Updated: April 4, 2019 9:41:22 am
Earlier this week, Facebook removed four networks of groups, pages and accounts from India and Pakistan. Three of these were taken down for what it called “coordinated inauthentic behaviour” (The Indian Express, April 1). What kind of behaviour led to this crackdown?
Two kinds of behaviour
Two of the India networks, one each linked to the Congress and BJP, had been on Facebook’s radar for the past two months because of “coordinated inauthentic behaviour” — or “CIB” as the company has described it since early 2018. CIB refers to an orchestrated set of platform violations operated by a single common entity or source.
The company described the category of a third India takedown as “civic spam” and not “CIB”. With no common linkages between the individual pages, these pages were not “coordinated”.
Regardless of the existence of a common source, the signals and violations in both categories are similar: single user with multiple accounts (SUMA), spamming behaviour, clickbait behaviour, location obfuscation, and content or ad farms. Content or ad farms are websites and pages with large amounts of low-quality content, typically to make money, which appear high on search engines.
The company linked one CIB India network to the Congress’s Gujarat IT cell. Initially the platform’s algorithms repeatedly flagged and took down multiple accounts. The company traced these accounts to an IP hub in the party’s Gujarat IT Cell. Most of the accounts exhibited bot-like behaviour, rather than human efforts.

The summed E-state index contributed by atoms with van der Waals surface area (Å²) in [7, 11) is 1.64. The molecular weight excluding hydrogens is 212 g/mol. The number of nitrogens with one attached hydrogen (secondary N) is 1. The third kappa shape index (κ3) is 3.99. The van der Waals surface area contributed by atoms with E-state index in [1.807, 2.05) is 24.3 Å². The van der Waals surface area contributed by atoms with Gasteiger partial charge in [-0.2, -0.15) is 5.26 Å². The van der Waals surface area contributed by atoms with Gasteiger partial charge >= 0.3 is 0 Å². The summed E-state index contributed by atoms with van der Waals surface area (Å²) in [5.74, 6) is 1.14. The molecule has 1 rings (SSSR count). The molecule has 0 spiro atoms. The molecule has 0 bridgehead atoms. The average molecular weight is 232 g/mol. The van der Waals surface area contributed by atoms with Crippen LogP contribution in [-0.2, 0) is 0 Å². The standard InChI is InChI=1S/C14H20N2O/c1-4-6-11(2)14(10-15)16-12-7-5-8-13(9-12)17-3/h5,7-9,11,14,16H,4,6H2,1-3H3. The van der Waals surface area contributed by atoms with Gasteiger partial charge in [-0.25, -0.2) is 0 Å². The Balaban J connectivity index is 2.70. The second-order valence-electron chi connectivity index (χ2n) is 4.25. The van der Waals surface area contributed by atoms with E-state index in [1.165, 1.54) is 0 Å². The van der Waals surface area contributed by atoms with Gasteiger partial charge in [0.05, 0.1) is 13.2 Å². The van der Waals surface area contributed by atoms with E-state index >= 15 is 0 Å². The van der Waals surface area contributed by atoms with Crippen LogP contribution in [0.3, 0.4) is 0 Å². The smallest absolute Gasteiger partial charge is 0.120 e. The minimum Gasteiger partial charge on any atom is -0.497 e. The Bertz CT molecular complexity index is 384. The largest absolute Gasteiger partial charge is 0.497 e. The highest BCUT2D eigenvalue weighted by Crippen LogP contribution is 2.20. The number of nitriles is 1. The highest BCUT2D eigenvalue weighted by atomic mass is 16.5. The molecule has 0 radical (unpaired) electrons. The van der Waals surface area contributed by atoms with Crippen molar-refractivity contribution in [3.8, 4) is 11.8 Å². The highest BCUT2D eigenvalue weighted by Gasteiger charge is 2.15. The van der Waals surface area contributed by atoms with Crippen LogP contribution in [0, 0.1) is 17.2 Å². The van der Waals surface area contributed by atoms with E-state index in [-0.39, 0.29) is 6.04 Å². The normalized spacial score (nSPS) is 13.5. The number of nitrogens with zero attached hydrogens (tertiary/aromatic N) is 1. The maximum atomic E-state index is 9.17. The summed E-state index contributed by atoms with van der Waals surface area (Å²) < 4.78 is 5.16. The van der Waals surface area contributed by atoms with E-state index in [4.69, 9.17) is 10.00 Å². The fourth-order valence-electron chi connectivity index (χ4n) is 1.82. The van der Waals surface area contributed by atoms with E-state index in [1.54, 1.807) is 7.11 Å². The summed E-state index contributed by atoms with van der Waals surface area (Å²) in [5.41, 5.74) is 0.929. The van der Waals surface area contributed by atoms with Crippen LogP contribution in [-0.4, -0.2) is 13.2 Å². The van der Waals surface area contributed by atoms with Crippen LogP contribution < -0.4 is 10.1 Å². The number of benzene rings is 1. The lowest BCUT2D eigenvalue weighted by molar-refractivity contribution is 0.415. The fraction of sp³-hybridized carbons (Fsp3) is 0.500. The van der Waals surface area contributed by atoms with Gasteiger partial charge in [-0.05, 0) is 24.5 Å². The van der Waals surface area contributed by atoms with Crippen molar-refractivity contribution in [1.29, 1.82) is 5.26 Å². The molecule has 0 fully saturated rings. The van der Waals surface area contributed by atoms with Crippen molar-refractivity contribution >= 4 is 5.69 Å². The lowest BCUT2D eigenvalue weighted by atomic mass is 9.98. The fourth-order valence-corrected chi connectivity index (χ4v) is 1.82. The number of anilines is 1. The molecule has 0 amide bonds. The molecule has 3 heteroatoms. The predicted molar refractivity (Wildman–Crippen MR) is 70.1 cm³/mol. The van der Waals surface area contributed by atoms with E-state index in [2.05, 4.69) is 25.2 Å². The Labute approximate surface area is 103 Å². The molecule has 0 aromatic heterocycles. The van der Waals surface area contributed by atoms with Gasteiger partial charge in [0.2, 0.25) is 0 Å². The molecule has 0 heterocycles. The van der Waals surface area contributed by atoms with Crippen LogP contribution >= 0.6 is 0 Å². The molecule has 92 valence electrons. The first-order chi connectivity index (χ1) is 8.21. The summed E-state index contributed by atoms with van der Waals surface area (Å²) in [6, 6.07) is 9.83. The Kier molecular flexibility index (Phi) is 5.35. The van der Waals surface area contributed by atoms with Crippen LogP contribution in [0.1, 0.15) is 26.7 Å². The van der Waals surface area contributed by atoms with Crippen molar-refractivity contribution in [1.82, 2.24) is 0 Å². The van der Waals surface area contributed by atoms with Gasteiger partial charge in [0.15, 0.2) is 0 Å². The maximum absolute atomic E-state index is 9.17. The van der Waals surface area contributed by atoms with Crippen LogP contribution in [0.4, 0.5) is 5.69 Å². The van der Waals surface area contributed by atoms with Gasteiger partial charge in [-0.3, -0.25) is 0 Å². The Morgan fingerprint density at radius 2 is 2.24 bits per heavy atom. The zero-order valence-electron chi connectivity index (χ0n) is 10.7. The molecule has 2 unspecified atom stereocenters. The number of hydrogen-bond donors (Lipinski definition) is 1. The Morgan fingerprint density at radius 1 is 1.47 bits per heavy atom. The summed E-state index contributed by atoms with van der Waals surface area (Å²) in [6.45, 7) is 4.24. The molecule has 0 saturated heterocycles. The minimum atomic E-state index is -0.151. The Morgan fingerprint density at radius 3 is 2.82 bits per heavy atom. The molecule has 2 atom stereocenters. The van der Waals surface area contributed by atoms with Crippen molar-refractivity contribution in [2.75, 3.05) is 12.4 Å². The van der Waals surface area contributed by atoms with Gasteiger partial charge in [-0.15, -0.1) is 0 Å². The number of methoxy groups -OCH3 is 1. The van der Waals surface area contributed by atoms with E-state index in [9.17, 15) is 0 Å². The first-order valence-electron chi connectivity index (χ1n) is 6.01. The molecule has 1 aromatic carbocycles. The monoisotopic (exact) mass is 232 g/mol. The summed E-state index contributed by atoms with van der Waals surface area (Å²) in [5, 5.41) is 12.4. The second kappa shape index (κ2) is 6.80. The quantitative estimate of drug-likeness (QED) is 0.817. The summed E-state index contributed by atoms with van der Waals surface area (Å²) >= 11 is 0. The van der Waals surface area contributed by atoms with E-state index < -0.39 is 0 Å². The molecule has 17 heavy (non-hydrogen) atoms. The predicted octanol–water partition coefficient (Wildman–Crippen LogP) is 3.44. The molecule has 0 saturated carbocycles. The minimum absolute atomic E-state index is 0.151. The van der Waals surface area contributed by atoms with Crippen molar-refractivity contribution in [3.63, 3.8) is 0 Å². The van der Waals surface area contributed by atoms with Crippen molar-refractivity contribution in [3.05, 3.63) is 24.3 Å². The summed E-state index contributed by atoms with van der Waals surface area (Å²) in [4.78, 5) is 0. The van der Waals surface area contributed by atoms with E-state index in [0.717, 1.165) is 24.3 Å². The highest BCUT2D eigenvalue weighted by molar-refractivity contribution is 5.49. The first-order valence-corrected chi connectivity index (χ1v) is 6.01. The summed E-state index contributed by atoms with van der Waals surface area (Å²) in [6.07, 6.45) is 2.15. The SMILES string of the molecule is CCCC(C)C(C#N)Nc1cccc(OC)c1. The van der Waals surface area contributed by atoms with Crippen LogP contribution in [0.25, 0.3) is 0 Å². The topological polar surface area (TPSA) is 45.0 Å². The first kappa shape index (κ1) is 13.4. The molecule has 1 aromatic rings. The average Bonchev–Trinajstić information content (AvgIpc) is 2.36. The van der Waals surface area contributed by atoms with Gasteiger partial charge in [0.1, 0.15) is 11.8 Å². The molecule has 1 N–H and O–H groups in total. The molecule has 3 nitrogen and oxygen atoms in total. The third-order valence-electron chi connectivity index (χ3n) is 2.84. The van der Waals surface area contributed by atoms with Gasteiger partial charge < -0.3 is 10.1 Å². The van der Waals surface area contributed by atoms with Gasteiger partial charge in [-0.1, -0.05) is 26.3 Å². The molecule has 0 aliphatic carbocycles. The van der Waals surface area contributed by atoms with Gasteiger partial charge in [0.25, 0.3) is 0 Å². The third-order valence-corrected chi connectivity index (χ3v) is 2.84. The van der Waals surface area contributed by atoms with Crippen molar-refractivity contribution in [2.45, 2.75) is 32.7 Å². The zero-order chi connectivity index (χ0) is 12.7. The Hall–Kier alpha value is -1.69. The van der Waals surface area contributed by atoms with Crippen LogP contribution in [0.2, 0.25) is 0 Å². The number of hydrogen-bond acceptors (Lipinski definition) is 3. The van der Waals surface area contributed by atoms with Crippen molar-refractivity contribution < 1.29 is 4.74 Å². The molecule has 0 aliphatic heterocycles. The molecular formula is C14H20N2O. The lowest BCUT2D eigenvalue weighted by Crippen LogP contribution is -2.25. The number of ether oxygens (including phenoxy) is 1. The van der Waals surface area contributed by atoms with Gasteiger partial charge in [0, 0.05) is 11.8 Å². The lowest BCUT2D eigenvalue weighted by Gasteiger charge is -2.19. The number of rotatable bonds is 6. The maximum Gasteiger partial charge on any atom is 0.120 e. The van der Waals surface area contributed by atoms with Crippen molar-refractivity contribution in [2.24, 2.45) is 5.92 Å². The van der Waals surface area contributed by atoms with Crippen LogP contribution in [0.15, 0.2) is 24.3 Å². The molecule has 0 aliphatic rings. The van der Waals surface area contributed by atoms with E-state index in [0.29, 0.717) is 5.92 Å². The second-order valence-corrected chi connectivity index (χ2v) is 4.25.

The other Indian CIB network was linked to the company Silver Touch Technologies, with special focus on a BJP-leaning page called India Eye. Facebook says the page, with 2.6 million followers and $70,000 in ad spending, was hiding its location and using a fake name. The company matched the admins to Silver Touch, and took down the page. While Facebook saw no formal connections between Silver Touch and BJP in the back-end network, Silver Touch has worked for both the ruling party and the government on IT solutions.
The company reached out to the Election Commission and both political parties the morning they took down these pages.
For the company taken down for civic scam, Facebook’s algorithms did most of the detection of violations and displayed the number of violations per page. With little human investigation, the technologists looked at those numbers and decided which pages to take down.
Because the violators in this category are often small players with a small number of followers, the company has a policy not to disclose their identity. Company sources said a majority of the pages in this category were political, and BJP-supporting page creators told The Indian Express that they were severely hit by the sweep.
“In one short night, Facebook has removed over 40 of our BJP base pages, which had Rs 10 crore investment. Almost 90 per cent of our strength on Facebook. They just want to say that they have acted against spam for their investors,” a BJP social media volunteer said.
The CIB takedown in Pakistan was of a network that linked back to that country’s military media wing. Amongst other misleading tactics, an online group of Pakistanis disguised themselves as Kashmiris aggrieved by the Indian Army, therefore violating location policies, according to Facebook.
CIB and fake news